by Jane M. Mahan*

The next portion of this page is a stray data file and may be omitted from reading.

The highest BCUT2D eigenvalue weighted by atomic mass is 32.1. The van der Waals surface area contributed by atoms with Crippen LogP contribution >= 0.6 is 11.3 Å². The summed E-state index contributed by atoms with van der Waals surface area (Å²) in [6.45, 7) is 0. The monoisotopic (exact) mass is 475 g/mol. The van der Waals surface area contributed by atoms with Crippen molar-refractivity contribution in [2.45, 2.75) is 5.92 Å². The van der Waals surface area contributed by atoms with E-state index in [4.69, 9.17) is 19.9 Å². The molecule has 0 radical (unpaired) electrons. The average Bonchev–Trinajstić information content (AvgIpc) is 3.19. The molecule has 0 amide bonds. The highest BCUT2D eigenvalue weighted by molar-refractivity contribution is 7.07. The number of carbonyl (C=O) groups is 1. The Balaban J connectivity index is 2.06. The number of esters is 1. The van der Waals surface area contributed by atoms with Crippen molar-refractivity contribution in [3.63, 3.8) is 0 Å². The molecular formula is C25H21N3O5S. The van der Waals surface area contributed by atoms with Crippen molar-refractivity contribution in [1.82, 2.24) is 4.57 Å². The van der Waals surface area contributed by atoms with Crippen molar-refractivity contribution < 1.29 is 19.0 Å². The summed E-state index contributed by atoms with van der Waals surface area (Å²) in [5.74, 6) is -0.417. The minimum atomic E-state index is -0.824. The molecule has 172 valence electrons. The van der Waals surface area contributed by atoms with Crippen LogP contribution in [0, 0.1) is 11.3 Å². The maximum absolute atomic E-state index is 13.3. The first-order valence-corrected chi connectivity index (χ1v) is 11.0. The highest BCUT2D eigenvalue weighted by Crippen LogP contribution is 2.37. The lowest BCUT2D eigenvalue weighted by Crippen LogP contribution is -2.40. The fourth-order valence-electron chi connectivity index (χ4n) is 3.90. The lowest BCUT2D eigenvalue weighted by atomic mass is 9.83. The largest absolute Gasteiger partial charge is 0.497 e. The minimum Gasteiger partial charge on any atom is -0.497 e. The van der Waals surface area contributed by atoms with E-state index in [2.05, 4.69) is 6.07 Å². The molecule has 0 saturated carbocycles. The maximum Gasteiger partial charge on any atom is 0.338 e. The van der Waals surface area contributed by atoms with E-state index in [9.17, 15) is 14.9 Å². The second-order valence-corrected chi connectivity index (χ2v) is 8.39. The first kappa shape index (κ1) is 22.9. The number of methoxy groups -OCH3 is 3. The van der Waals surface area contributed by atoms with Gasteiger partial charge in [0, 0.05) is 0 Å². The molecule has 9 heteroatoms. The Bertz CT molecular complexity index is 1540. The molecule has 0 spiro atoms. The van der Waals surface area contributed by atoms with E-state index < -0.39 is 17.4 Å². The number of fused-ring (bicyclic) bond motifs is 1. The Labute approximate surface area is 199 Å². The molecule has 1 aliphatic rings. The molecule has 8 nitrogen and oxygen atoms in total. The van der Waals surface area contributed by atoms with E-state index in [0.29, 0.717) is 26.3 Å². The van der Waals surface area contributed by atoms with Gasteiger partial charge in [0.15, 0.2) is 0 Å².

The Eighth Amendment prohibits cruel and unusual punishments. But proving an Eighth Amendment violation based on dangerous or unfit prison conditions is difficult because it requires a showing of subjective culpability on the part of prison officials. Federal courts have grown increasingly aware of the harmful nature of solitary confinement, particularly for juveniles, the mentally ill, and inmates with special medical needs. In this Contribution, Jane M. Mahan (’22) argues that the placement of vulnerable inmates in solitary confinement for a period exceeding fifteen consecutive days should be per se unconstitutional under the Eighth Amendment.